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Doc C's "The Vertebrator"

Doc wanted a very particular kind of guitar, one that was not already in production. What he wanted was a Gibson SG "shred guitar", neck-thru with 24 frets. He also wanted a quilted maple top, Stetsbar tremolo and Jimmy Page wiring. Here's the clincher: he wanted it to be as heavy as possible. He wanted the guitar to play like an SG, but sustain like a Les Paul. There were many other specific requests, but these were the most challenging to fulfill. Making an SG into a shred guitar is not the hard part. How do you make an SG heavy? Heavy woods, and thickness. He specifically required that the body be 2 inches thick.

I started with a maple thru-neck with ebony fretboard, 25-inch scale, 24 jumbo frets, no inlays, 2-way truss rod and carbon fiber support rods. The neck has black anigre contrast stripes on three sides in the body, and also incorporates a walnut layer between the neck and the body. Doc then decided he wanted pearl dots for inlays. Once the neck was completed, we jointly chose to make the guitar a set-thru: this means that the neck goes all the way to the bridge and slightly beyond, while not being visible from the tail of the guitar. This gives the advantages of a neck-thru, without the neck block cluttering the appearance of the guitar at the tail. The neck joint is very smooth yet strong, allowing fretting-hand reach beyond the 24th fret.

The body shape is similar to an SG, but with deeper cutaways and sharper horns. The body is 2-piece mahogany with a black anigre contrast stripe down the center, which complements the bookmatched top and back. The top is AAAAA quilted maple, and the back is walnut. The electronics cavity cover is what is called a "continuous cover", which means it is cut from the wood and used as the cover, rather than routing it away and using a plastic cover. I then mounted the cover using neodymium magnets instead of screws, which means no tools are required. I did this in case he wanted to install an active pickup system in the future (tool-less battery changes without cluttering the back with a battery compartment), and to keep the guitar looking clean. The Stetsbar tremolo is an OEM mount, which is routed 3/16" into the body.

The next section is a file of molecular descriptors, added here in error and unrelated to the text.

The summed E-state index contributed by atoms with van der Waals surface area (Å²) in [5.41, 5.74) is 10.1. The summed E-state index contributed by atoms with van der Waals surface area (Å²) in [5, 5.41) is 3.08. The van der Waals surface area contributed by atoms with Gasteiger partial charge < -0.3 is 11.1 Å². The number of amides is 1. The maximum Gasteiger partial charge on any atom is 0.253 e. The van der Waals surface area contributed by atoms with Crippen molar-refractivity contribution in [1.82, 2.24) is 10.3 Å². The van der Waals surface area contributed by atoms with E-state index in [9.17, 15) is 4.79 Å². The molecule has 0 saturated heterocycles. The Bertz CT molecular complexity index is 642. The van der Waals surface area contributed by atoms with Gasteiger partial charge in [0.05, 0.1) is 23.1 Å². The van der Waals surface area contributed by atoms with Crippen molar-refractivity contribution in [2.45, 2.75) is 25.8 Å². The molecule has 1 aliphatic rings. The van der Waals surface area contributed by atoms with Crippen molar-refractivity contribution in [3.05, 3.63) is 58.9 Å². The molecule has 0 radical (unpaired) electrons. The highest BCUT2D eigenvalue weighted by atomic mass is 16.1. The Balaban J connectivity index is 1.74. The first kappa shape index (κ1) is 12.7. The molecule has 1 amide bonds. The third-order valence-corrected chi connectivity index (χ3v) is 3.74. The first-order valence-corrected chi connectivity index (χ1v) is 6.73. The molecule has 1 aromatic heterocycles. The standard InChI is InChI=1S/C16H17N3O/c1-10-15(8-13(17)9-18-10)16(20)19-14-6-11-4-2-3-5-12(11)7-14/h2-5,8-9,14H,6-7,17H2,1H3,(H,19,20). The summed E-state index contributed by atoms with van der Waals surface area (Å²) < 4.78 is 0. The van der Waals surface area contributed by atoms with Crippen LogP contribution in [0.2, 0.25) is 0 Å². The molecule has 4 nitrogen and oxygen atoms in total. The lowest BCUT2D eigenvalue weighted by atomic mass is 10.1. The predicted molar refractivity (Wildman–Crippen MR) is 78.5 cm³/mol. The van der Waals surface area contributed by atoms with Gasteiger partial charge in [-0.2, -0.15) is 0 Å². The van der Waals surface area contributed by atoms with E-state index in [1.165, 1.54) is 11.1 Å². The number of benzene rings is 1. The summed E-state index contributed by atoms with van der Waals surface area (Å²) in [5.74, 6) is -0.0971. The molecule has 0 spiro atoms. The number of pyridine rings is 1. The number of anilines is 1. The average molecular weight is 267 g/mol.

The headstock has burled elm veneer front and back, and the Gemini Guitars logo inlaid in abalone. Doc wanted something special for his truss rod cover: LC/DC, meaning LC (his initials) Doctor of Chiropractic, all in the AC/DC font. This was inlaid in pearl into an ebony truss rod cover. The cover was then installed and held in place by neodymium magnets.

The guitar was finished in honey amber dye, then smoothed and tung-oiled. The resulting finish is wonderfully smooth and the neck is very fast, and it will not get sticky from sweaty hands.

The electronics are fairly complicated, despite the appearance of standard Les Paul/SG knobs. All four pots are push-pulls to give a variety of voices to the DiMarzio Tone Zone bridge and DiMarzio Air Norton neck pickups. Besides the regular 3 sounds from the 3-way switch, the pots also control coil taps, phase, and series/parallel functions. This wiring gives Doc 21 different sounds to play with.

Additional features include:

- Planet Waves Auto-Trim locking tuners with 18:1 ratio

- Earvana nut

- Custom-positioned strap locations

- Fully shielded electronics compartment

- Total access cutaways

The guitar has super low action (3/64" at the 12th fret) with no buzz, and with the tung oiled neck it plays lightning fast. The finished guitar weighs exactly 10 pounds; this, combined with Doc's profession, led to the name "The Vertebrator". I hope he knows a good chiropractor.



Nearly finished...









 

 

....and the finished guitar














 

 

 

 

 



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